Tornado and Severe Thunderstorms Strike Oklahoma -

Tornado and Severe Thunderstorms Strike Oklahoma

Tornado and Severe Thunderstorms Strike Oklahoma. On May 20, 2013, a supercell thunderstorm in central Oklahoma spawned a destructive tornado that passed just south of Oklahoma City. The Moderate Resolution Imaging Spectroradiometer (MODIS) on NASA’s Aqua satellite acquired this natural-color image of the storm system at 2:40 p.m. Central Daylight Time (19:40 Universal Time), just minutes before the devastating twister began.
The red line on the image depicts the tornado’s track. It touched down west of Newcastle at 2:56 p.m. and moved northeast toward Moore, where it caused dozens of deaths, hundreds of injuries, and widespread destruction to property and public buildings. The tornado had dissipated by 3:36 p.m., after traveling approximately 17 to 20 miles (27 to 32 kilometers).
According to National Weather Service and media reports, the mile-wide tornado had a preliminary damage rating of EF-4, with winds reaching 190 miles per hour. It had a relatively slow forward speed for such a violent storm—about 20–25 miles per hour—likely exacerbating the damage. Debris from the tornado fell as far as 100 miles (160 kilometers) away, reaching the city of Tulsa.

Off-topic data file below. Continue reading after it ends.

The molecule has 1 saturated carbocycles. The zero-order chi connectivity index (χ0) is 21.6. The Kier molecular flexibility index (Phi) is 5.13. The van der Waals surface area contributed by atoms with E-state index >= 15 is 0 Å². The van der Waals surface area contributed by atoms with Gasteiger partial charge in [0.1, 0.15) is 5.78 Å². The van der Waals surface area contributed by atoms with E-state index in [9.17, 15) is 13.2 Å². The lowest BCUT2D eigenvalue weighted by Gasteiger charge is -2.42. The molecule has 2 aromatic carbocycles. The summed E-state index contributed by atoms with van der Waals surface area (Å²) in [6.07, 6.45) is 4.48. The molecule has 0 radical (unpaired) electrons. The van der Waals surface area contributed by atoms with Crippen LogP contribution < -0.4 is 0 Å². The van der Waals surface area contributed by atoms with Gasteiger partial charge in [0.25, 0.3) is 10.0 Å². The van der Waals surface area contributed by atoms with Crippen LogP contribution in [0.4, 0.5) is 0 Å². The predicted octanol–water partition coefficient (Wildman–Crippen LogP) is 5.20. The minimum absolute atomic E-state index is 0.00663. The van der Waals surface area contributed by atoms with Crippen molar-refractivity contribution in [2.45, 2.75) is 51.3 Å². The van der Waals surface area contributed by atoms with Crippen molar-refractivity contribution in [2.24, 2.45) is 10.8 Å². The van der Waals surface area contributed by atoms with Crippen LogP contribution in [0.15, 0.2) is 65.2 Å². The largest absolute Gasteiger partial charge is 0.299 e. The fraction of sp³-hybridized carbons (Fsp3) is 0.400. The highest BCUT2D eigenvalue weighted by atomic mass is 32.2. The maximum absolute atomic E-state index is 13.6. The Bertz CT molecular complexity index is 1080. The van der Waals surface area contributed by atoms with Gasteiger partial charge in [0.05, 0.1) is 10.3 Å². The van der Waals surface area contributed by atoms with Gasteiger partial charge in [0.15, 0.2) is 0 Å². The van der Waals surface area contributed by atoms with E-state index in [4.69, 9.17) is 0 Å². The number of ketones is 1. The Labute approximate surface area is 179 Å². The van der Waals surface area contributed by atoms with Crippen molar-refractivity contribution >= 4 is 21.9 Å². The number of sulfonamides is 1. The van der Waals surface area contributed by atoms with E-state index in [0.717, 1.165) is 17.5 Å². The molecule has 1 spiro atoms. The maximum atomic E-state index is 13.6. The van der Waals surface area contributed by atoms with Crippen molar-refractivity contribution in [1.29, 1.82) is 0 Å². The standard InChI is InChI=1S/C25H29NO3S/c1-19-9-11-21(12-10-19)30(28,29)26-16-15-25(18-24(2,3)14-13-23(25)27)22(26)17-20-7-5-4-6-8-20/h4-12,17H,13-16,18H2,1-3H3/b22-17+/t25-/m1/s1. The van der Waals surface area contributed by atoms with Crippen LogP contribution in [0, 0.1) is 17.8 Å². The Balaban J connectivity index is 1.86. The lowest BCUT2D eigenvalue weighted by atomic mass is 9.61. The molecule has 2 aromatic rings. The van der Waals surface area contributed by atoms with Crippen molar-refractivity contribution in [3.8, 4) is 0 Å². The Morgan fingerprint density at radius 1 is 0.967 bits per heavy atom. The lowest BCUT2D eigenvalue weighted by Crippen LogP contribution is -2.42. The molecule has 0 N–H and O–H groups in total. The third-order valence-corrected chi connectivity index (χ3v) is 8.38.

Below is time-lapse video of the storm system as viewed by the National Oceanic and Atmospheric Administration’s GOES-East satellite. Images were acquired every 15 minutes from 10:45 a.m. through 6:45 p.m. Central Daylight Time on May 20. You can also click here to download a quicktime version of the video. Jeff Masters of Weather Underground has also posted several ground-based videos here. And meteorologists in NASA’s Short-term Prediction Research and Transition Center posted several experimental views of the storm-damaged area at night. Tornado and Severe Thunderstorms Strike Oklahoma.

Credit: NASA image courtesy Jeff Schmaltz, LANCE/EOSDIS MODIS Rapid Response Team at NASA GSFC. NASA Earth Observatory animation by Robert Simmon, using images from GOES Project Science. Caption by Mike Carlowicz and Adam Voiland.

News coming your way
The biggest news about our planet delivered to you each day